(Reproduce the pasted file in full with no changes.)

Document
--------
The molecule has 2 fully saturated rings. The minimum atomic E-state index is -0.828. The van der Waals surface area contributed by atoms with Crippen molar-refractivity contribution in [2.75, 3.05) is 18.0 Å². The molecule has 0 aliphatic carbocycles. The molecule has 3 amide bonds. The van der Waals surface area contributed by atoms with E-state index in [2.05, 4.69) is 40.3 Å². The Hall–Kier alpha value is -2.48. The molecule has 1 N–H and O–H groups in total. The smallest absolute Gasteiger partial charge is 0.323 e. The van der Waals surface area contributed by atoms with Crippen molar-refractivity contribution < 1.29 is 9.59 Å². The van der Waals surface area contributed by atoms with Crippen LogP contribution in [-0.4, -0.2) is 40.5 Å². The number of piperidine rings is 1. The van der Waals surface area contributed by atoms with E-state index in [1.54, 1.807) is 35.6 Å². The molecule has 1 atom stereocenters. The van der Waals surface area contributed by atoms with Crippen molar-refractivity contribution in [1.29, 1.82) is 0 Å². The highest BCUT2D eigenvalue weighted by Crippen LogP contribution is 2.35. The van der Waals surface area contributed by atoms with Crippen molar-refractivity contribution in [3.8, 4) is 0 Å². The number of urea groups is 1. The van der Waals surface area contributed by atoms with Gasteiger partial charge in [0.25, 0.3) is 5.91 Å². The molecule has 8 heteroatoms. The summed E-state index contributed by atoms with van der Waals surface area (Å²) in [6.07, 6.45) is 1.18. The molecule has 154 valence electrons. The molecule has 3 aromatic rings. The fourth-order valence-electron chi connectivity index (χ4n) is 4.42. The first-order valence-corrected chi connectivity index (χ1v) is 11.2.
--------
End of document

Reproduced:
The molecule has 2 fully saturated rings. The minimum atomic E-state index is -0.828. The van der Waals surface area contributed by atoms with Crippen molar-refractivity contribution in [2.75, 3.05) is 18.0 Å². The molecule has 0 aliphatic carbocycles. The molecule has 3 amide bonds. The van der Waals surface area contributed by atoms with E-state index in [2.05, 4.69) is 40.3 Å². The Hall–Kier alpha value is -2.48. The molecule has 1 N–H and O–H groups in total. The smallest absolute Gasteiger partial charge is 0.323 e. The van der Waals surface area contributed by atoms with Crippen molar-refractivity contribution < 1.29 is 9.59 Å². The van der Waals surface area contributed by atoms with Crippen LogP contribution in [-0.4, -0.2) is 40.5 Å². The number of piperidine rings is 1. The van der Waals surface area contributed by atoms with E-state index in [1.54, 1.807) is 35.6 Å². The molecule has 1 atom stereocenters. The van der Waals surface area contributed by atoms with Crippen molar-refractivity contribution in [1.29, 1.82) is 0 Å². The highest BCUT2D eigenvalue weighted by Crippen LogP contribution is 2.35. The van der Waals surface area contributed by atoms with Crippen molar-refractivity contribution in [3.8, 4) is 0 Å². The number of urea groups is 1. The van der Waals surface area contributed by atoms with Gasteiger partial charge in [0.25, 0.3) is 5.91 Å². The molecule has 8 heteroatoms. The summed E-state index contributed by atoms with van der Waals surface area (Å²) in [6.07, 6.45) is 1.18. The molecule has 154 valence electrons. The molecule has 3 aromatic rings. The fourth-order valence-electron chi connectivity index (χ4n) is 4.42. The first-order valence-corrected chi connectivity index (χ1v) is 11.2.